Mets Pitcher Johan Santana Donates for Melanoma Research
For more than five years, New York Mets pitcher Johan Santana has made funding for melanoma research a personal cause. On Tuesday, he plans to announce a $100,000 donation to New York University Langone Medical Center to support prevention, detection and research on the treatment of melanoma.
Mr. Santana, 33 years old, is making the gift with his wife, Yasmile, from his personal foundation and in partnership with the New York Mets Foundation. Mr. Santana was the opening day starter for the Mets this year, returning to the game after missing the 2011 season because of a shoulder injury.
Between games this week, Mr. Santana took the time to tour NYU Langone’s Interdisciplinary Melanoma Cooperative Group, the research program dedicated to identifying the risk factors and markers for melanoma. The goal of the group is to create new treatments for the disease. “Amazing” is how he described the facility. “I’m very happy with everything they do.”
Mr. Santana’s connection to melanoma research is through his agent, Edward L. Greenberg. Mr. Greenberg’s wife, Lynne, died from melanoma cancer in 2007 at the age of 42. “Lynne was a great person and a great friend,” says Mr. Santana. “To see that she was gone in a short period of time, it was tough.” And so the Santana family sought a way to pay tribute to Lynne and also do something to “find a cure for this deadly disease,” says Mr. Santana, who has been a spokesman for skin-cancer awareness.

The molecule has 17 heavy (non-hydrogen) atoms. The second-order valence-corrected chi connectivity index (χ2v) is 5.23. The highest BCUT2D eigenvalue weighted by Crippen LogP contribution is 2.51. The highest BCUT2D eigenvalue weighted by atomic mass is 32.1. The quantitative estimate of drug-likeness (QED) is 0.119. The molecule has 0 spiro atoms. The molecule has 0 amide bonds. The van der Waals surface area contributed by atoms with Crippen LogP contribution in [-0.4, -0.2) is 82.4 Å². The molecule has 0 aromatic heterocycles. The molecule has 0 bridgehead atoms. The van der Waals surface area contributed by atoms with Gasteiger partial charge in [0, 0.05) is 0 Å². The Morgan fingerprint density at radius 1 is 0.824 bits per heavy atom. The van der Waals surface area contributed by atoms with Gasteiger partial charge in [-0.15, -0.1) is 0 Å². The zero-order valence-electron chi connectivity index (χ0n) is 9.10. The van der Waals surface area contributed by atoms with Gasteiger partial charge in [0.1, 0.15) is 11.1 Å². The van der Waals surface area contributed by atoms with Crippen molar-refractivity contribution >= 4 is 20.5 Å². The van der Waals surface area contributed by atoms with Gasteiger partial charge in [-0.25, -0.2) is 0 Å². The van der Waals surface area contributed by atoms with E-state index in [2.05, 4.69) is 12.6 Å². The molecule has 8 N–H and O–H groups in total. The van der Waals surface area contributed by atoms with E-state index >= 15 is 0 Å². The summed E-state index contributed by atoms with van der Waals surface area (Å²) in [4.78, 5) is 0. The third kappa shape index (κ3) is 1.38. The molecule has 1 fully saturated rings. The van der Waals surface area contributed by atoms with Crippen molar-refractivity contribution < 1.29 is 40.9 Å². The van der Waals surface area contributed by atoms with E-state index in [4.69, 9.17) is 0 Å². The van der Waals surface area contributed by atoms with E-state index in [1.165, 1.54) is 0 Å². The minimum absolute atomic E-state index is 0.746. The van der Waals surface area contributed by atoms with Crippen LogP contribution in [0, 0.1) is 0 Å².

His gift to NYU Langone is in response to recent advances in melanoma research, he says. “To help right now is good…and we’re going to continue helping as much as we can.”
For more than 10 years, Major League Baseball has made the dangers of skin cancer a public campaign at stadiums and during games through its “Play Sun Smart” program. Some stadiums now have sunscreen dispensers and, at spring training, canopies were brought out to shield fans from the sun. As for his own family, Mr. Santana says that he and his three children always wear sunscreen. “Every time” they go outside, he says. “We’re in Florida most of the time and you never know…You got to protect yourself.”
Mr. Santana raises money for his foundation through events, like a wine tasting schedule for June. Separately, his foundation supports the building of a sport facility with baseball field in his hometown of Tovar, Venezuela.
You can read the rest of the article at The Wall Street Journal: Mets Pitcher Johan Santana Donates for Melanoma Research